Systemic Sclerosis Patients at Threefold Risk for Venous Thromboembolism

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by Timea Polgar |

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SSc and venous thromboembolism

Systemic sclerosis (SSc) patients are at a substantially increased risk for the development of venous thromboembolism (VTE, obstructing blood clots), including pulmonary embolism (PE) and deep vein thrombosis (DVT), a study reported. The study, “Risk of Pulmonary Embolism and Deep Venous Thrombosis in Systemic Sclerosis: A General Population-Based Study,” was published in the journal Arthritis Care & Research.

VTE is known to occur more often among patients with inflammatory autoimmune diseases such as systemic lupus erythematosus (SLE), rheumatoid arthritis (RA), and Behcet’s disease. Endothelial dysfunction can also contribute to the increased risk of VTE. SSc is an autoimmune disease without known etiology that manifests in several organs as vasculopathy and progressive fibrosis.

Vascular injury and endothelial dysfunction are important pathophysiologic features of SSc, as are pulmonary hypertension, renal crisis, and gastric antral vascular ectasia. Several studies on SSc hospital cases in Taiwan reported an increased risk of VTE, with one exception, where the risk of PE during the first year after admission for SSc increased but then declined. A better understanding of the possible increased VTE risk in this patient population is crucial to improving patients’ clinical outcomes.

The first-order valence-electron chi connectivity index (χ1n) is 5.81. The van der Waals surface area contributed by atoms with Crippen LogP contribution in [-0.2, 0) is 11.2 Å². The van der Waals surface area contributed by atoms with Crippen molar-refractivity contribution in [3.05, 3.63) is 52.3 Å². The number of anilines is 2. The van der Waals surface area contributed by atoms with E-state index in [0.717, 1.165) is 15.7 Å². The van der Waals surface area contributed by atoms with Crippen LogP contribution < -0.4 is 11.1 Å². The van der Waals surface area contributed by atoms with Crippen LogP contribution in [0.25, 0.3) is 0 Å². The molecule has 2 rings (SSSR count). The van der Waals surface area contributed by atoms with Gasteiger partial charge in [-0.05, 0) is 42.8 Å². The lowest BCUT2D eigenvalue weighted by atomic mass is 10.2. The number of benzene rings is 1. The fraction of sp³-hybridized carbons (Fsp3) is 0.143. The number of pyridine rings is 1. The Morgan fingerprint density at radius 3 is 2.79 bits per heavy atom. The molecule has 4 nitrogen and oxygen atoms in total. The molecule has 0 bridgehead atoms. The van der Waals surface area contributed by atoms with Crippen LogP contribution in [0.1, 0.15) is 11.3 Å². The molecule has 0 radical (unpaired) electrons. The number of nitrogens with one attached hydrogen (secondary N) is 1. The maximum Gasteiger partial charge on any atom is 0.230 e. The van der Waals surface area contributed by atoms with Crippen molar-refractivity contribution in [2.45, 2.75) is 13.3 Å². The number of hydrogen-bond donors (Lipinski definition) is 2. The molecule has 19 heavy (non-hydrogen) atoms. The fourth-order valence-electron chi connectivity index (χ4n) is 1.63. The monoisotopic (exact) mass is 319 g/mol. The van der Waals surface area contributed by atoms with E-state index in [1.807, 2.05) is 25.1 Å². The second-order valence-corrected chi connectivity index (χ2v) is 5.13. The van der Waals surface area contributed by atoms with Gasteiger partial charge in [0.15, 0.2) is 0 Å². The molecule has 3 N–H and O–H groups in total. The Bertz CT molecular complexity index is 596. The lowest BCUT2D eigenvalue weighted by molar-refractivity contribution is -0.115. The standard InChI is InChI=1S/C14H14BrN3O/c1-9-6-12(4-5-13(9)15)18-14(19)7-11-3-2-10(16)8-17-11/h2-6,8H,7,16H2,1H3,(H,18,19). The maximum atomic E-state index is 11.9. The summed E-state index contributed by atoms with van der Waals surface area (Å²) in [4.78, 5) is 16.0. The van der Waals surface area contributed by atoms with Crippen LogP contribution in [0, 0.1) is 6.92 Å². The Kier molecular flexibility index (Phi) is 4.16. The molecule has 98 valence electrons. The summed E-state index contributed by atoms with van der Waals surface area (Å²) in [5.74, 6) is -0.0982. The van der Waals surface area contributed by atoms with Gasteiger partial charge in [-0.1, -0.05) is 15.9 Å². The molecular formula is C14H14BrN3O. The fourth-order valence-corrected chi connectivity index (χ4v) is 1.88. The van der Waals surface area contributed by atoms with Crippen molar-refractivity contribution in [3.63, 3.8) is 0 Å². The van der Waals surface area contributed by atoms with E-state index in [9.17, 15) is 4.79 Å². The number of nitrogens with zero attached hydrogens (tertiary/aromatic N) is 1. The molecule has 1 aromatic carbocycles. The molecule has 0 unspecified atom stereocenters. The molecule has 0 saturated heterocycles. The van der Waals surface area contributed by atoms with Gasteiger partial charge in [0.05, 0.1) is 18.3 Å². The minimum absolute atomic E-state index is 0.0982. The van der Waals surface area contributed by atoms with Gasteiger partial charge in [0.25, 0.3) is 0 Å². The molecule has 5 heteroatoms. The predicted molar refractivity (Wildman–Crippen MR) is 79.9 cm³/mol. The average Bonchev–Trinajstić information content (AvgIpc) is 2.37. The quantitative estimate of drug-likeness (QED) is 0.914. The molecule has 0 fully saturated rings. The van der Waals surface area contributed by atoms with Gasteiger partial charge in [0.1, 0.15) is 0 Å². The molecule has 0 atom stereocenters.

Sara R. Schoenfeld and colleagues evaluated the risk of PE, DVT, and VTE according to SSc duration based on data from an unselected general population database that includes all residents of British Columbia, Canada. In total, 1,245 SSc patients (83 percent female, mean age of 56) were assessed.

Researchers found that SSc was associated with a threefold increased risk for PE, DVT, and VTE, particularly in the first year following SSc diagnosis. Interestingly, hospital-based studies do not seem to as strongly support the association of PE and VTE with SSc, probably due to biased patient selection and small population size.

Given the strengths and limitations of the study — a large population database capturing both primary care physician and specialist records, and both mild and severe cases of SSc — the results can be generalized. The potential limitations are inherent to all observational studies, like inaccurate diagnosis by using only International Coding Disease data.

Because this general study demonstrated that SSc is associated with a threefold increased risk of PE, DVT, and VTE, especially during the first year after SSc diagnosis, it indicates that increased monitoring for VTE risk factors among patients with SSc is required, regardless of recent hospitalization.

Patients with SSc experience high morbidity, and have an overall 10-year survival rate between 66 percent and 82 percent.